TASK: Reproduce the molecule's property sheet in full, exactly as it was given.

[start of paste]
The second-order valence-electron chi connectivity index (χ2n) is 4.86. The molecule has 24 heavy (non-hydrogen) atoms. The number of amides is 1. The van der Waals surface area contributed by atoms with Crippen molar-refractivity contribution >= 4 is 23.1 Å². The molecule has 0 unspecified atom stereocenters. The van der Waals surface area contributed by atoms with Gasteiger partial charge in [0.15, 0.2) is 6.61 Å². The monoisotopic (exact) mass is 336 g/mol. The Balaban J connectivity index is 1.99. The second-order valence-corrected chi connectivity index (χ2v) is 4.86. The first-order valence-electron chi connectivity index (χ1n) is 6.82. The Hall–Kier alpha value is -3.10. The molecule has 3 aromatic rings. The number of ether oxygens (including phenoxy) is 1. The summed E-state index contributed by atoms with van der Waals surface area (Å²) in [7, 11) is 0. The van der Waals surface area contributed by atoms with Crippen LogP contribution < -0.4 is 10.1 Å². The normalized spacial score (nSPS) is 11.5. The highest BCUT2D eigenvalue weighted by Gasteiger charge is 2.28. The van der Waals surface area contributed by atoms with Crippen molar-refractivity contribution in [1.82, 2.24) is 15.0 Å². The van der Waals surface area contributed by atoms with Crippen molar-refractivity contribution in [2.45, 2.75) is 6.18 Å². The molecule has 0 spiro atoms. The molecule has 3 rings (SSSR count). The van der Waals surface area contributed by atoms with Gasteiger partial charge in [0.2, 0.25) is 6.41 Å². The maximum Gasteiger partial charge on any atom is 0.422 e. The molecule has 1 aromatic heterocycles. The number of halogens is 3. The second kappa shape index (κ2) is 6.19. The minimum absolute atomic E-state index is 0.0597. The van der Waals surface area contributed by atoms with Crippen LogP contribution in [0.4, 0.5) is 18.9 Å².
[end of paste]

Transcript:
The second-order valence-electron chi connectivity index (χ2n) is 4.86. The molecule has 24 heavy (non-hydrogen) atoms. The number of amides is 1. The van der Waals surface area contributed by atoms with Crippen molar-refractivity contribution >= 4 is 23.1 Å². The molecule has 0 unspecified atom stereocenters. The van der Waals surface area contributed by atoms with Gasteiger partial charge in [0.15, 0.2) is 6.61 Å². The monoisotopic (exact) mass is 336 g/mol. The Balaban J connectivity index is 1.99. The second-order valence-corrected chi connectivity index (χ2v) is 4.86. The first-order valence-electron chi connectivity index (χ1n) is 6.82. The Hall–Kier alpha value is -3.10. The molecule has 3 aromatic rings. The number of ether oxygens (including phenoxy) is 1. The summed E-state index contributed by atoms with van der Waals surface area (Å²) in [7, 11) is 0. The van der Waals surface area contributed by atoms with Crippen LogP contribution < -0.4 is 10.1 Å². The normalized spacial score (nSPS) is 11.5. The highest BCUT2D eigenvalue weighted by Gasteiger charge is 2.28. The van der Waals surface area contributed by atoms with Crippen molar-refractivity contribution in [1.82, 2.24) is 15.0 Å². The van der Waals surface area contributed by atoms with Crippen molar-refractivity contribution in [2.45, 2.75) is 6.18 Å². The molecule has 0 spiro atoms. The molecule has 3 rings (SSSR count). The van der Waals surface area contributed by atoms with Gasteiger partial charge in [0.2, 0.25) is 6.41 Å². The maximum Gasteiger partial charge on any atom is 0.422 e. The molecule has 1 aromatic heterocycles. The number of halogens is 3. The second kappa shape index (κ2) is 6.19. The minimum absolute atomic E-state index is 0.0597. The van der Waals surface area contributed by atoms with Crippen LogP contribution in [0.4, 0.5) is 18.9 Å².